Photo by Tausha Ann Photography
A year ago I started packing up my office. I visited patients one last time. I rounded through clinic and the hem/onc floor, tying up loose ends and prepping the social worker who would cover my position. I had a month between giving notice and June 30, my last day. I told co-workers and loved ones I was giving myself a year to see what would come of these writing dreams.
Another leap of faith. Another unfurling, as I allowed myself to ask, "what if?"
Everyone wanted to know: was this the end of my social work career? what would I do if writing didn't pan out? was I going to stay in Nashville? To which I answered: I don't know, I don't know, and YES!
The last few weeks I've asked myself the same questions and my answers are still the same.
At times I wanted to say "this is merely a sabbatical." The truth is the truth, though. I really did quit my day job last June and I don't know if I'll ever go back.
While I know my efforts at the Children's Hospital made a difference, I don't miss it. Working there helped me settle a few things about the type of social worker I am and the woman I want to be. Those two roles turned out to be on the mutually-exclusive side.
I am best when I relate to clients one on one and can determine the type of clinical relationship we'll have. I am even better when I use therapeutic techniques within the context of personal relationships. (Please understand I am not acting as a counselor for any of my loved ones. I naturally ask questions and often listen in a way that lends itself to understanding.)
To that end, it's as hard for me to imagine working as a social worker again as it is for me to imagine never working as a social worker again. I am an amazing social worker. I am. I know where my gifts lie. Ideally, if I returned to social work, it would be part-time and likely bereavement-related. There would be no on-call.
But I'm a long way off from exploring that option. For now, it's enough to keep my license active.
My generation likes to explore callings and careers and creativity. We are not tied to one role or a lifelong job. We take risks and see what happens when we follow our dreams.
Which brings us to my purpose for this past year. What do I have to show for my nonconventional life?
That question has taunted me the last month or two, as I realized the anniversary date drew closer. What do I have to show for this year?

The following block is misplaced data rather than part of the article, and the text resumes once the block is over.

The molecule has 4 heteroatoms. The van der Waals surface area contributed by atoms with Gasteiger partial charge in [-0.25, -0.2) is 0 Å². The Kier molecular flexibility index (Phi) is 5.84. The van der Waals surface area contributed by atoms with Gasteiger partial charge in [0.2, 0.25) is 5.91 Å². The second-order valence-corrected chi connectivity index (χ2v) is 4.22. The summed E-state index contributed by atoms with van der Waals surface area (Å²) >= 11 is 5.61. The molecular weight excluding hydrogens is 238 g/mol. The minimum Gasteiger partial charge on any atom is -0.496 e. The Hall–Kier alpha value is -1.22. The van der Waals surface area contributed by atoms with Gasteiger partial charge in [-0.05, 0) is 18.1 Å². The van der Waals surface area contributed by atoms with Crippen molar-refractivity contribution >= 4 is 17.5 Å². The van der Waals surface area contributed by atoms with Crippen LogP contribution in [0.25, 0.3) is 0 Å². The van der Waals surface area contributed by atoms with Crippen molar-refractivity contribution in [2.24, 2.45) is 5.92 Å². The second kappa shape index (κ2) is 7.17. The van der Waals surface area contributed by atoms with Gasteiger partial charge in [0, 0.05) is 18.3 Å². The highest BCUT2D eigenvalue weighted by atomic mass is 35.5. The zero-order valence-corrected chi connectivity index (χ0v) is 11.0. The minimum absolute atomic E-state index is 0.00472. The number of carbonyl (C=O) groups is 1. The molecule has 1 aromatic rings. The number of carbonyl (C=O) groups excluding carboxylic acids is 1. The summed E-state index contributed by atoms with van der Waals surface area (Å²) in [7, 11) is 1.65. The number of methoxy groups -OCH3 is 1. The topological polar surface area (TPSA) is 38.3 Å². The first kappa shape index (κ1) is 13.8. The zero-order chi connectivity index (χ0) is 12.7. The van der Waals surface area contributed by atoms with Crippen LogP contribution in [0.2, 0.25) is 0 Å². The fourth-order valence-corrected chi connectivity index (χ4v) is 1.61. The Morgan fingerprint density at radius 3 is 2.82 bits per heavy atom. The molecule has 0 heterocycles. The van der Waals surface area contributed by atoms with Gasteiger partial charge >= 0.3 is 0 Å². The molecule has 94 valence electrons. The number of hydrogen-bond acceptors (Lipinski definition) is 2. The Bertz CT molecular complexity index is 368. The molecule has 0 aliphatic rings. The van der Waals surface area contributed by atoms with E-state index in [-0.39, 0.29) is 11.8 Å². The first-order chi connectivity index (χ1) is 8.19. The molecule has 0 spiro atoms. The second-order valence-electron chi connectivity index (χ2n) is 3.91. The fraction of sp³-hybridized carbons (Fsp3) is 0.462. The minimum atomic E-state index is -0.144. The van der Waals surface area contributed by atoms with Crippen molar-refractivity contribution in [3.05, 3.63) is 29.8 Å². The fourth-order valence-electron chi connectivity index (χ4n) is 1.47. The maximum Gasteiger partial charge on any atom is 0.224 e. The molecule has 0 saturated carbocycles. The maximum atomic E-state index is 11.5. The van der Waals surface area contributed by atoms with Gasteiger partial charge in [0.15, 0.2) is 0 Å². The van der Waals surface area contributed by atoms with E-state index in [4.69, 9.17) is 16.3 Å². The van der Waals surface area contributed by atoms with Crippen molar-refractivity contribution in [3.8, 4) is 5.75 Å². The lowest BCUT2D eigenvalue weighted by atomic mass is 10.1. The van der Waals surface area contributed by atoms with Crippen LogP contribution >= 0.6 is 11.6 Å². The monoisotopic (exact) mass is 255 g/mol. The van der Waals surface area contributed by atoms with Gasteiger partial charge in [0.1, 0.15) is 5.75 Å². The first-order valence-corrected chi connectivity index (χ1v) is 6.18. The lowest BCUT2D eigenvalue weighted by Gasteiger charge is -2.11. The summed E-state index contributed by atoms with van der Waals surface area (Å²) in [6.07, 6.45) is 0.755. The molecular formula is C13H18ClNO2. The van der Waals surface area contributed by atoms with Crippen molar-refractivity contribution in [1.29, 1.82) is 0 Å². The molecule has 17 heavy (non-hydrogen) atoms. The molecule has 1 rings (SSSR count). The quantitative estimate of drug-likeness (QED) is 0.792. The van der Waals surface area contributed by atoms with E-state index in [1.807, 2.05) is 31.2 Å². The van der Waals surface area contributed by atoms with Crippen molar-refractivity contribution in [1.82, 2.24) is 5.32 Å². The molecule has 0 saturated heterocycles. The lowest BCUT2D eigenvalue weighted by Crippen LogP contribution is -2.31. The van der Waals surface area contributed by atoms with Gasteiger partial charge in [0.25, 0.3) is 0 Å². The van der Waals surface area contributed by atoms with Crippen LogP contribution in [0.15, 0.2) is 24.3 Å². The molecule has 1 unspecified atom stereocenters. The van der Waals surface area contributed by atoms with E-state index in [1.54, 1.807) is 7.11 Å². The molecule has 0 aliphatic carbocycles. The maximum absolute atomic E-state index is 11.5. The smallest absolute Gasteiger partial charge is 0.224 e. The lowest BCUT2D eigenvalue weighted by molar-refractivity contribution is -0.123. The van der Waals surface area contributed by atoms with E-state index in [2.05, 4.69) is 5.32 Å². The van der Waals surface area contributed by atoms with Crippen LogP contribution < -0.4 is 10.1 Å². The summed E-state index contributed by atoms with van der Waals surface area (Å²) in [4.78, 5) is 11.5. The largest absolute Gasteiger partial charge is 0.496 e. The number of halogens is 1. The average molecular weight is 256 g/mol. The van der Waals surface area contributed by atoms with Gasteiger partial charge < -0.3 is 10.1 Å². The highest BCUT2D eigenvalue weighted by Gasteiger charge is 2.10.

I'm tempted to say "nothing."
The pressure to have something to "show" for myself is hard to escape. I've learned to extend grace to myself, while continuing to press forward. And I'm learning to remember this grace and counteract any welling anxiety.
I get caught up in results or the lack thereof. I don't have an agent. I haven't started writing book number two. Some days I'm crushed by the lack of guarantees. I fret I haven't taken advantage of the hours.
Other days, I thank God for such a unique schedule. I nanny for an incredible family. Truly, I cannot sing their praises enough. I write during nap time and live out my calling as a caregiver the rest of the day. I've learned a lot about myself I wouldn't have otherwise learned. I laugh over my imagination's leaps and bounds. I remind myself a little fear shows me I'm on the right path.
I relish the written word. I don't regret my choice to pursue the writerly life.
Is it copping out to say I want another year to free fall? I don't like fixing deadlines for make it or break it decisions. I'm in a good place with a good routine and some pretty amazing things await.
For every self-inflicted taunt, God shows up. He winks at me with reminders of His own. I've received enormously encouraging emails from readers out of the blue. Writers I admire have affirmed my work. Friends ask about my progress. Unexpected opportunities seem to be falling into my lap.
The year's end does not look how I imagined.
The dream remains alive, however. And that's the best place to be.